It seemed things had been put in order after last Wednesday’s EU summit in Brussels. EU leaders had collectively decided upon a comprehensive rescue package that would help Greece write-down its huge debt, recapitalize troubled European banks, and leverage up the European Financial Stability Facility (EFSF). Even markets seemed convinced that this could work. However, Greek PM, George Papandreou, comes to shake the waters once again. His decision to lead the country to a referendum with respect to the newly agreed rescue deal, fills with extra uncertainty Europe’s future.
Shocking the rest of the Europe’s leaders, Papandreou announced yesterday a referendum that will take place in two months time, which translates into two months of utter uncertainty and further market volatility. This is two months of no progress on solving the European debt crisis, just so that Mr. Papandreou and his party can gain a confidence vote.
If Greek people vote ‘NO’, then Greece will be exiting the Eurozone. If its people boycott the referendum and the turnout is less than 40-50%, Papandreou would have to step down leading to national elections, prolonging the period of uncertainty and poor governance. A ‘YES’, will give him the popular vote to move ahead with the anti-popular reforms and policies, but will definitely not tranquillise the nation as the economy will be in a deep and protracted recession.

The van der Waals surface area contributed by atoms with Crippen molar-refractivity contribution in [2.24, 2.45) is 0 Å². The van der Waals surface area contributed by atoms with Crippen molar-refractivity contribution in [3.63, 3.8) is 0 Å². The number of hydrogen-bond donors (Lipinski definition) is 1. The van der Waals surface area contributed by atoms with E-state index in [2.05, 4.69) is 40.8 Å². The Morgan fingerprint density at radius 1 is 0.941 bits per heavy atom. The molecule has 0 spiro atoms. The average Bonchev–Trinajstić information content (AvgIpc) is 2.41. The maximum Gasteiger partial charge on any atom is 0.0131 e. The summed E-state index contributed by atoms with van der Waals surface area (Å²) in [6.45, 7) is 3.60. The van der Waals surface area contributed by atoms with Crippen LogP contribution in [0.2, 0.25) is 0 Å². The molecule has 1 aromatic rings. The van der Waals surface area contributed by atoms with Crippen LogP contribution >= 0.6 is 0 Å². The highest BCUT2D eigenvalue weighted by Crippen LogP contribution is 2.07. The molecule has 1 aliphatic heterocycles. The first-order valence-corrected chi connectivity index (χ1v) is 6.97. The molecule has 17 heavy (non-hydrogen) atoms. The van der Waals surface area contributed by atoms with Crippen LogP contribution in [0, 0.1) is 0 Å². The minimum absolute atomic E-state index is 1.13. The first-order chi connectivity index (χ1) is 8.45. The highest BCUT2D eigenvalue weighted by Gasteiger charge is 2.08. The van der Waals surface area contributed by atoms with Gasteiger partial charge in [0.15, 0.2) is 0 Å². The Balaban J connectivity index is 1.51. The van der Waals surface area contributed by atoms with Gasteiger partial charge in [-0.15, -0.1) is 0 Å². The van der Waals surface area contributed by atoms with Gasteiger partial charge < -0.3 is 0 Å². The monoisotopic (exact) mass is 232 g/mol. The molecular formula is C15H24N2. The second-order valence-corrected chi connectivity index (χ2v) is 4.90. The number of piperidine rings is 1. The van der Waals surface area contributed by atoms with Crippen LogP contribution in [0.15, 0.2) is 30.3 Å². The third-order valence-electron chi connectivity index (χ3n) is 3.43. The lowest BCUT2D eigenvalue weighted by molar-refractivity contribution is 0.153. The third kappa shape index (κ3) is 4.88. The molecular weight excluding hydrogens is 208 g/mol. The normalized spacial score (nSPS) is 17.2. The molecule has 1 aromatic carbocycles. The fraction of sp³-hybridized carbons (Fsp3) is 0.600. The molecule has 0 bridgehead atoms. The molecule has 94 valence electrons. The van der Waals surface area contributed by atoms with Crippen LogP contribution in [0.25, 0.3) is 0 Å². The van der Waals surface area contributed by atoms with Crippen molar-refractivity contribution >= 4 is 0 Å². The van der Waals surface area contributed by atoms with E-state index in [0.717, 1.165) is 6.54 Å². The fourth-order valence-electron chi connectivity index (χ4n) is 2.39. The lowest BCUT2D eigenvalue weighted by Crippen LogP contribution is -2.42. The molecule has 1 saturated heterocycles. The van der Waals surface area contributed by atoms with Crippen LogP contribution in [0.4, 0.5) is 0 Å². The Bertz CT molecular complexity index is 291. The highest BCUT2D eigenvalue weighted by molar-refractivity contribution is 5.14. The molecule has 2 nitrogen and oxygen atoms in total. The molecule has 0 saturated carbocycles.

This is a rather selfish and naive decision on Papandreou’s part as he attempts to buy some time to calm the nation down and gain some ‘political capital’ to materialise his announced measures. Nevertheless, what is the point of leading your people to a referendum where the question is effectively “Eurozone or Bankruptcy?”. This referendum is an abuse of democracy’s top instrument and is a major threat to Europe’s efforts to try to find a solution to the European sovereign debt crisis. In times when EU leaders have to think big and consciously, Greece’s PM falls short. It’s not too late to reconsider..